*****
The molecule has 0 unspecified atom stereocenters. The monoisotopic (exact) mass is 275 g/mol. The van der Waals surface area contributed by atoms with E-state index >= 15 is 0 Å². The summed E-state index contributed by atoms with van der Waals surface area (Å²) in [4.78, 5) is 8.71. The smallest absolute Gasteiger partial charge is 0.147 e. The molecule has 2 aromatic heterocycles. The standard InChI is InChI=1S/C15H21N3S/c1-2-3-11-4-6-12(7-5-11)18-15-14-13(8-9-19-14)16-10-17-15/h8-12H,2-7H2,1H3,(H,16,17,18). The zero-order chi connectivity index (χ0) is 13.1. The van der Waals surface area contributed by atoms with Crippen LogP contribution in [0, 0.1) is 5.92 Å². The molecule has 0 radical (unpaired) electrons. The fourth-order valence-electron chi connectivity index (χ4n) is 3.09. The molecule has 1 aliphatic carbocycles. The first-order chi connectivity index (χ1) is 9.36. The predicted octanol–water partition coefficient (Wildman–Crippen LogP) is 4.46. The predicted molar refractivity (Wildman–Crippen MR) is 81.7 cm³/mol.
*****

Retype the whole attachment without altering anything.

The molecule has 0 unspecified atom stereocenters. The monoisotopic (exact) mass is 275 g/mol. The van der Waals surface area contributed by atoms with E-state index >= 15 is 0 Å². The summed E-state index contributed by atoms with van der Waals surface area (Å²) in [4.78, 5) is 8.71. The smallest absolute Gasteiger partial charge is 0.147 e. The molecule has 2 aromatic heterocycles. The standard InChI is InChI=1S/C15H21N3S/c1-2-3-11-4-6-12(7-5-11)18-15-14-13(8-9-19-14)16-10-17-15/h8-12H,2-7H2,1H3,(H,16,17,18). The zero-order chi connectivity index (χ0) is 13.1. The van der Waals surface area contributed by atoms with Crippen LogP contribution in [0, 0.1) is 5.92 Å². The molecule has 0 radical (unpaired) electrons. The fourth-order valence-electron chi connectivity index (χ4n) is 3.09. The molecule has 1 aliphatic carbocycles. The first-order chi connectivity index (χ1) is 9.36. The predicted octanol–water partition coefficient (Wildman–Crippen LogP) is 4.46. The predicted molar refractivity (Wildman–Crippen MR) is 81.7 cm³/mol.